Chichester’s distinctive circular library building is to be found tucked away in Tower Street, set between County Hall and the more recently constructed Novium Museum.
Although opened in 1967, it was only awarded Listed Grade II status in 2015, after being recognised for its architectural and historic interest. English Heritage considers the library of ‘national importance’ and ‘an exemplar from this period of library building’. Furthermore, they describe the library as ‘among few libraries of the period that stand out nationally for the quality of their design and their degree of survival’.
The library was designed by county architect RF Steele and built in 1965-6 by engineers Ove Arup and Partners (who around that time were working on Sydney Opera House). It was formally opened on January 24, 1967, by Asa Briggs, vice chancellor elect of Sussex University.
Although the county library service was founded in 1925, it was not until the current building was completed it had a permanent purpose-built home. The library had been housed at various locations in Chichester, including the old Chichester Theatre in South Street, above the Butter Market in North Street and 22 West Street (now Edes House), where it remained until the current building was complete.
Although a considerable expansion of library services had begun in the late 1930s, this had been slowed by the Second World War and subsequent government restrictions on new building. This meant that it was 1959-60 before a further period of growth occurred and libraries of architectural ambition were built in any number.
These new libraries were influenced by modern ones in the United States and Scandinavia. The enthusiasm of county librarians and architects, together with better budgets, saw a healthy expansion of library buildings and the services they were able to provide. Chichester library is a large and impressive example of this period of growth.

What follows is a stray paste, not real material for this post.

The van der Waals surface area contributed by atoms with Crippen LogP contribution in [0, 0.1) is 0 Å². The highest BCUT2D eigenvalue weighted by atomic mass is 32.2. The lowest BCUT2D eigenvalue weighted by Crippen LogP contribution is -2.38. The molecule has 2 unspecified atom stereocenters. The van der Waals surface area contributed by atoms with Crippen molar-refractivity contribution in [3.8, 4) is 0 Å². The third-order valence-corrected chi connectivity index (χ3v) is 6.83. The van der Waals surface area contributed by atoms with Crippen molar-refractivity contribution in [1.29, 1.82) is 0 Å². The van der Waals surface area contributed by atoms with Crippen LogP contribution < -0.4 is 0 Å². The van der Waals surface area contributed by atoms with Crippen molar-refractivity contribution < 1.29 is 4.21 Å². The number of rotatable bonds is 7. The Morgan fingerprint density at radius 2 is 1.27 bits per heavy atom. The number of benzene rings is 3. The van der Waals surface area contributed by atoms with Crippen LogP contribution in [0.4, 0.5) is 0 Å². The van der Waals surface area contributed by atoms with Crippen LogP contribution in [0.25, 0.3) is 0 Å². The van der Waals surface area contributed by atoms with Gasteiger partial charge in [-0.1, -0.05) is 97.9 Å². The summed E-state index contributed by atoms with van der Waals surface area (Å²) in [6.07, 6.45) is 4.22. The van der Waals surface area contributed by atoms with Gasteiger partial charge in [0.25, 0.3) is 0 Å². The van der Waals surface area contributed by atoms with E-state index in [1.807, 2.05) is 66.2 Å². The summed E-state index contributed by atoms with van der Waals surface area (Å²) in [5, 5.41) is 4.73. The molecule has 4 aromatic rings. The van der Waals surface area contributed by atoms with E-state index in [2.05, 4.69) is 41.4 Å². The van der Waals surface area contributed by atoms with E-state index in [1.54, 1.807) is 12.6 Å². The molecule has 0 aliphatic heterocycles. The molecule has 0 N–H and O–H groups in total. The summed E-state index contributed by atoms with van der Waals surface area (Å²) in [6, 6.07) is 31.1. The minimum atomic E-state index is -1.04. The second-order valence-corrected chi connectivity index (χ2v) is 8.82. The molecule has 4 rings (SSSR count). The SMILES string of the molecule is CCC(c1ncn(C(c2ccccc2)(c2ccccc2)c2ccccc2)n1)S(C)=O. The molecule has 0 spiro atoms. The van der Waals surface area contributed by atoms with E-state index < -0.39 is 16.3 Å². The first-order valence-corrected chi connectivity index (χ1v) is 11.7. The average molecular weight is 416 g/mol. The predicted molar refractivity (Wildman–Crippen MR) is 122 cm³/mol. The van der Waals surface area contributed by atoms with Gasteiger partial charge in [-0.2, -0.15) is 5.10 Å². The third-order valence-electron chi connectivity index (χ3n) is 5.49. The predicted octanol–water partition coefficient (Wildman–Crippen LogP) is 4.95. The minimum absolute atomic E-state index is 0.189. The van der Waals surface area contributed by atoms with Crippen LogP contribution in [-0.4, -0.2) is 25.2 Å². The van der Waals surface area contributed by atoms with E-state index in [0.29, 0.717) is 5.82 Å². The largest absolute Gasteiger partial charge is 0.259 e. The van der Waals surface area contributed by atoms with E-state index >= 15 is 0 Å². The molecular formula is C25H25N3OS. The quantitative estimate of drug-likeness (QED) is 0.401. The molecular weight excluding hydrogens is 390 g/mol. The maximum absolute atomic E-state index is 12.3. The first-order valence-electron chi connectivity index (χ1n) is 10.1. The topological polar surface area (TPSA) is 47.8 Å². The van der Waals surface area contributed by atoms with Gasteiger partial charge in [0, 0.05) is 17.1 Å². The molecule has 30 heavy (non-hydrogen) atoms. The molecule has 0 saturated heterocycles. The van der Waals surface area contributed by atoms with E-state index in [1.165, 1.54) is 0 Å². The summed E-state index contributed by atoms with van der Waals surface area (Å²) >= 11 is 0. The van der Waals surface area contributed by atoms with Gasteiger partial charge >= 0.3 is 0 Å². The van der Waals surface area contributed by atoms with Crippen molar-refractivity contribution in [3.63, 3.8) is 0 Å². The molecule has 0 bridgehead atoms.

The design was to include a lending library, reference library and reading room, library for music and drama, and office accommodation for county library service, including a reserve book store and facilities for vans (which provide a mobile library service and distribute books between outlying libraries). The library has also been notable for a modern approach to library management, in being the first public library in Britain to use a computerised issue system and a computerised library catalogue was also introduced in 1973.
Commenting on the library’s architectural merit English Heritage praises ‘the elegant unbroken rhythm of its curved exterior, and the sculptural quality of its internal spaces, which are carefully lit and expressed in a simple palette of contrasting materials’.
On the ground floor are glazed open plan areas which now house the adult lending library to the east side, the children’s library on the west, flanked by the work room where staff handle incoming and outgoing books. On the first floor are the open plan reference, periodicals and local studies libraries to the east. Offices and the reserved book store are to the west.
The original flexibility of the design allowed for adaptation throughout the life of the library. A new extension was added in 2009 to improve access by way of a lift and new staircase.
However, the arrangement of open shelves to the east of the building and ‘back of house’ to the west broadly remains the same.
The library has also adapted over time by developing beyond its original brief as a lending and reference library to offer a wide range of services, six days a week, to all members of the local community.
Nowadays, the library is a destination for adults wishing to join reading groups or listen to talks, or maybe research family or local history.
Resources are available to help with learning and development of skills, homework and information for businesses, job seekers and consumers. Wellbeing is also a focus, with a range of resources and drop-in sessions available. Of course, children are welcomed to the library to join in story time and activity sessions.
The library continues to be a key resource for the whole local community, as it was when originally opened over 50 years ago.
By Denise Meeson, volunteer at the Novium Museum